You can miss out on so many blessings. Plus, you can cause damage to so many other innocent people (children, and others) who need to see grace in action.

But just as you excel in everything —in faith, in speech, in knowledge, in complete earnestness and in your love for us —see that you also excel in this grace of giving.(2 Corinthians 8:7)

Need Some Tips?

Concerning giving grace when it comes to making assumptions, here are a few tips:

• “Ultimately, assumptions create an emotionally unsafe environment in your marriage. The key to breaking them is self-awareness. Becoming aware that you’re prone to making assumptions can help you interrupt the pattern and guide yourself back to a more open-minded frame of mind, so you can pave the way for improved communication and understanding.” (Drs Les & Leslie Parrott)

• “Many of us tend to jump to negative conclusions about our spouse’s intentions, particularly when we’ve been embroiled in turmoil. Look for the good. That means that you need to shed the tendency to assume the worst when they’ve done something that feels hurtful or upsetting to you. Take a moment to consider what their best intentions might have been and try to see the situation from that perspective before you make any assumptions. When we look for the good in one another, we’re more likely to avoid assuming things that add hurt to our relationship. Jumping to conclusions puts us in a position to add insult to injury, so slow down and prioritize positivity.” (Drs Les & Leslie Parrott)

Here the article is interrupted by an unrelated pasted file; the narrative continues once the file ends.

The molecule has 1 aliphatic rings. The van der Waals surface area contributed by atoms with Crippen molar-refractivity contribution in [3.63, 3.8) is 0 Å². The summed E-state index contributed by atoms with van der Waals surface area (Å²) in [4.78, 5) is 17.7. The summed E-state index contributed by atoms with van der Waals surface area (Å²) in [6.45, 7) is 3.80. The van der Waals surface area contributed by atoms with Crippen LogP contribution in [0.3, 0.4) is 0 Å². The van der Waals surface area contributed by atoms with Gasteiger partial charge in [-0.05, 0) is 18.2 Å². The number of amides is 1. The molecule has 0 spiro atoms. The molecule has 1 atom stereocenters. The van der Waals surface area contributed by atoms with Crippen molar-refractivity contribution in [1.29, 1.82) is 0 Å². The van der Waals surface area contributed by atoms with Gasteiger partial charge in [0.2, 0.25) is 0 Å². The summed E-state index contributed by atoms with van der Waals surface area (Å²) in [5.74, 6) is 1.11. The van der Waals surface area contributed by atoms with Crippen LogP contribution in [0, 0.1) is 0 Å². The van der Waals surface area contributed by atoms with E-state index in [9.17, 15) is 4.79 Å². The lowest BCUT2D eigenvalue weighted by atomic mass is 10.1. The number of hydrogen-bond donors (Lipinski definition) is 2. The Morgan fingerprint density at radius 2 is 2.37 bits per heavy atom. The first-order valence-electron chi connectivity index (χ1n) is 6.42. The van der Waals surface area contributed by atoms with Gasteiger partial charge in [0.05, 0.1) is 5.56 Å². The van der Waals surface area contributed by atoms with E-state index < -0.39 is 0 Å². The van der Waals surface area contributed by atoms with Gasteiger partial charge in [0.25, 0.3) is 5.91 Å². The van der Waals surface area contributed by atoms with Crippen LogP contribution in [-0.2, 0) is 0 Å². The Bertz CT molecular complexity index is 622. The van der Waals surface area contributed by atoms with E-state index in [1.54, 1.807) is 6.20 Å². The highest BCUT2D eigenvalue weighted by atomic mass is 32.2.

• “Assumptions can too often cause misunderstandings. With your spouse, to gain better clarity and offset future problems: “Explore goals and symbols together. What does ‘money’ mean to you? What does ‘home’ mean? How about ‘intimacy’? Each of these words is a symbol for a broader idea. Explore what kind of goals you have around these ideas and how you can work towards them together.” (The Gottman Institute)